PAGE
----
Sports For Social Change - Transforming Lives

Through strategy, organization development, rewards and employee engagement, I have spent the better part of my nearly 40 year career not only working to transform businesses, but to help people succeed.  I continue to teach classes on Change Management and have written the book, Fuse: Making Sense of the New Cogenerational Workplace, which exemplifies how Millennials, Gen-Xers, Boomers, and Seniors need to change their perceptions of each other so we can all “play” soundly together in the corporate sandbox.  One might say, that I have a great deal of expertise in the art of change and transformation.  

Does Change Management Work, You Ask?

Over the years, it has been an utter struggle to watch the statistics remain the same – 60-70% (depending on the source) of change management efforts routinely fail, or simply fall flat.  Not to mention overhearing the phrases and perceptions that continue to haunt me, such as:  “people don’t change,” or “organizations under stress will revert back to their bad behaviors,” or even “change management – that is psychobabble.” 

But never have I experienced change at its most organic and intrinsic level as I did this past weekend at the Street Soccer USA National Cup Tournament held in San Francisco.  Truth be told, this organization (www.streetsoccerusa.org) combines two of my passionate interests – community service and soccer.  In my spare time, I have served on boards of non-profit, community-based organizations for 40 years and have been a soccer referee (still active), manager and coach for close to 30 years.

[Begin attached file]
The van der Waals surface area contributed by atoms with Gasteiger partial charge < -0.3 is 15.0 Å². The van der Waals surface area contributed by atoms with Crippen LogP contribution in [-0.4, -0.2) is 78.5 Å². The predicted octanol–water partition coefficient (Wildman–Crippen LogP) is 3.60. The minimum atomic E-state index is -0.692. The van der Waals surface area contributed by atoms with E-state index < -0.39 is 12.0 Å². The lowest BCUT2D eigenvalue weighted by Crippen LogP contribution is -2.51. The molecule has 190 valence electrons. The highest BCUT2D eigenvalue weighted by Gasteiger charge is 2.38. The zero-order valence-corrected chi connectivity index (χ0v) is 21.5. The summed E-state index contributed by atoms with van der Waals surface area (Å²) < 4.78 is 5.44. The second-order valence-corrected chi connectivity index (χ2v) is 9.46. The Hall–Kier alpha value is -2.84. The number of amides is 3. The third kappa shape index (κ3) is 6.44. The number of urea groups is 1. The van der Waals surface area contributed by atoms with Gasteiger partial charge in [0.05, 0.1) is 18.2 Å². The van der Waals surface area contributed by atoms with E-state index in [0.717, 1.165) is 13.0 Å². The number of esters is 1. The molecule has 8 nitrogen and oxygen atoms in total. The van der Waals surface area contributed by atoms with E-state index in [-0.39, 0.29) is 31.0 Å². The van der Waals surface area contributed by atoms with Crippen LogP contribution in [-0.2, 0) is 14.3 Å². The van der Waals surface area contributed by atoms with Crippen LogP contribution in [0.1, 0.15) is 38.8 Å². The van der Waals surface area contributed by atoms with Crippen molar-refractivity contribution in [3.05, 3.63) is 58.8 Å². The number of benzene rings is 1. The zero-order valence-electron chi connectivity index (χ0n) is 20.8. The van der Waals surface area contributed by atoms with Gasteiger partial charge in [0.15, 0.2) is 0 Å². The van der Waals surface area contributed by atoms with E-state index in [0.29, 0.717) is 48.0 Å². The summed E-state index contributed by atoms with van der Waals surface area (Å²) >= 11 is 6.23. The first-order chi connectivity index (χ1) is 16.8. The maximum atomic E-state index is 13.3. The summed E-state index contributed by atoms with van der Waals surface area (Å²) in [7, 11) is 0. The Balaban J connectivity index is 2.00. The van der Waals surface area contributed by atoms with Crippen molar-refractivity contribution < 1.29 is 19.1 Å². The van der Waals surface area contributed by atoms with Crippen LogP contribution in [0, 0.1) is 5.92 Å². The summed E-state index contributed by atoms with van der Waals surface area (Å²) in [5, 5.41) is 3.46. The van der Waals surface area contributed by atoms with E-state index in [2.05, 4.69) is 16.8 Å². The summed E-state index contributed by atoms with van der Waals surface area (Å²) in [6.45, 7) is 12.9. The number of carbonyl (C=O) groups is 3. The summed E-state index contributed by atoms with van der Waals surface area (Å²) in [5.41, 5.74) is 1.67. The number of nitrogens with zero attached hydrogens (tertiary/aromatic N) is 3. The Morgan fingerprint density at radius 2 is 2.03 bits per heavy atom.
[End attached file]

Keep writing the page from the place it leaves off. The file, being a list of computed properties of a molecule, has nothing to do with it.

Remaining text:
The opportunity to hear the stories of people whose lives have been changed through a simple but brilliant concept of “sports for social change” is worth reflecting on for a moment. 

About Street Soccer USA: Sport for Social Change

So this is a shameless and wonderfully deserved plug for an organization whose San Francisco advisory board I joined in November 2014. 

Street Soccer USA (“SSUSA”) is a Not-For Profit(501 (c) 3) organization, which uses the sport of Street Soccer within a sports program that is designed to assist men, women, and youth of all ages who lack permanent housing, or have struggled at being on their feet in life.  The way in which we do this is a great model for change.  Perhaps businesses can learn from what is happening here.  SSUSA uses a relationship-based approach with sport as a personal development tool, but also as a way to disrupt traditional approaches to the problem of homelessness that focus on individuals and their obstacles and establishing rules and regulations to manage the problem.

But, consequences of the more traditional approaches can often yield low self esteem, dependency, not to mention a loss of hope.

SSUSA’s approach has chosen to build community through sports in a way that demystifies and de-marginalizes the homeless population.  Homeless people of all ages are marginalized and socially excluded. They lack any potential sense of stability.  The system for supporting them is a case management model, but across the country case managers are overloaded.